Wednesday, February 27, 2008

Long Anticipated Debbie Miller Post

Ah, Debbie Miller, where to begin? First, I not only got to go to a two day conference given by Debbie Miller, but my Lang. Arts facilitator asked if I wanted to go to lunch. "Sure!" I said. Lo' and behold, guess who we ate lunch with? You guessed it, I sat quietly taking it all in, asking little questions here and there, I was in heaven!!!!
Here is what I have taken with me:
(honestly, how can you sum up two days of extraordinary insight, here is just the skimming of the surface. because as i am writing this piece i am coming back and thinking of the thousands of things that i really could have written and shared, they will come out, just later. i may be still pondering them as well!)
Conferencing: she says is the heart of the workshop, but it is also the hardest part of the workshop too! She says when you pull up to a student or group of students be thinking,
What do I know about this student as a reader?
What do I know about myself as a reader?
W hat do I know about teaching reading?
How do they know where my students will be on day four of the week?
She says that basals have good stories in them but they are not all that we should be offering students as literature.
Create anchor charts after the lesson. Use a notebook or a lesson plan and write the important things that are going to go on the anchor chart later. We all know how fidgety kids get while we are writing! (Duh! What a no brainer!)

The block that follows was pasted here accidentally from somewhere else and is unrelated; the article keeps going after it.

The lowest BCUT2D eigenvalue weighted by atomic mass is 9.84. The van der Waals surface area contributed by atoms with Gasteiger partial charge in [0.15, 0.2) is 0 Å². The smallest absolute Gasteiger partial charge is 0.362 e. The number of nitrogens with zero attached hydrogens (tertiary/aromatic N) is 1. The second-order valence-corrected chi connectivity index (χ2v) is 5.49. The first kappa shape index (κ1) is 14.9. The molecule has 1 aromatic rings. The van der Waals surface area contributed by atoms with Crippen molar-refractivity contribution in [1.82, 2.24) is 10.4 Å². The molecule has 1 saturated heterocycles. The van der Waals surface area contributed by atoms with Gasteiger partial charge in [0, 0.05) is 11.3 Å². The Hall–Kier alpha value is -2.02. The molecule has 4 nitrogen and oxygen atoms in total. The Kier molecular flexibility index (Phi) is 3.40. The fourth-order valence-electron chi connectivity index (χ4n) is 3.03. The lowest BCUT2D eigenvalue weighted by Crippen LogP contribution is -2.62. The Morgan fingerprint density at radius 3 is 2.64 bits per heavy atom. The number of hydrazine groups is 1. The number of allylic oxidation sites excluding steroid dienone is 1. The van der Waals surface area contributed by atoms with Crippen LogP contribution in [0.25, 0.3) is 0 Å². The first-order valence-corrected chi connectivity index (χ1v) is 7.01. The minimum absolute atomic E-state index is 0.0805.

She also mentioned that there should be a really great balance between surface structure (decoding and phoneme awareness) and comprehension strategies.
allow children to use everything!!!
large poster paper
the freedom to create their own
mostly, just let them lead how they'll respond to what their reading.

And finally, what I noticed about Debbie Miller, the person:
She is small in stature. I am 4'11" and 3/4 of an inch. Debbie is not much taller than I!
She is very soft spoken, not timid, she just has a soft tone about her.
In social situations she is quiet- not withdrawn, an observer really.
Her philosophies, goals, aspirations- you don't wonder about them! She lets you know right up front what she is all about!

Here is the best quote of the whole time spent there. I imagine that it sums up the whole workshop model and all that I believe in as a teacher.

"Each time one prematurely teaches a child something he could have discovered himselft that child is kept from inventing it and consequently from understanding it completely."


Jen Barney said...

dude... she put her hand around you! you rock! so jealous...

Cathy said...

Hi girl!!! Okay, comment made by one of my boys during our writing workshop lesson..."I was thinking the same thing" - Reply made by student - "I'm not going to let you get away with that." LOVE IT!!! I even heard a girl tell another to make it up!

From reading your entry...I feel like I need to become a better observer. I'm too quick to start talking...hmmmm, maybe an entry on my blog should be dedicated to that. Thanks for making me think!

PJ said...

Hi--I too am jealous! I have been wanting to use Debbie's methods for some time and next year I WILL do it! I teach 2nd grade and am wondering if you have any "getting started" tip or if you can point me in the right direction. Thanks for posting!

Kim said...

I love the idea of creating anchor charts before or after the lesson. I used to create them in front of my kids, but it's really challenging to write while monitoring the students that are getting restless. Lately I have been making the charts ahead of time and laminating them to use for the following year. Debbie Miller's photographs in Reading With Meaning have been so helpful in giving me a basis of what to create.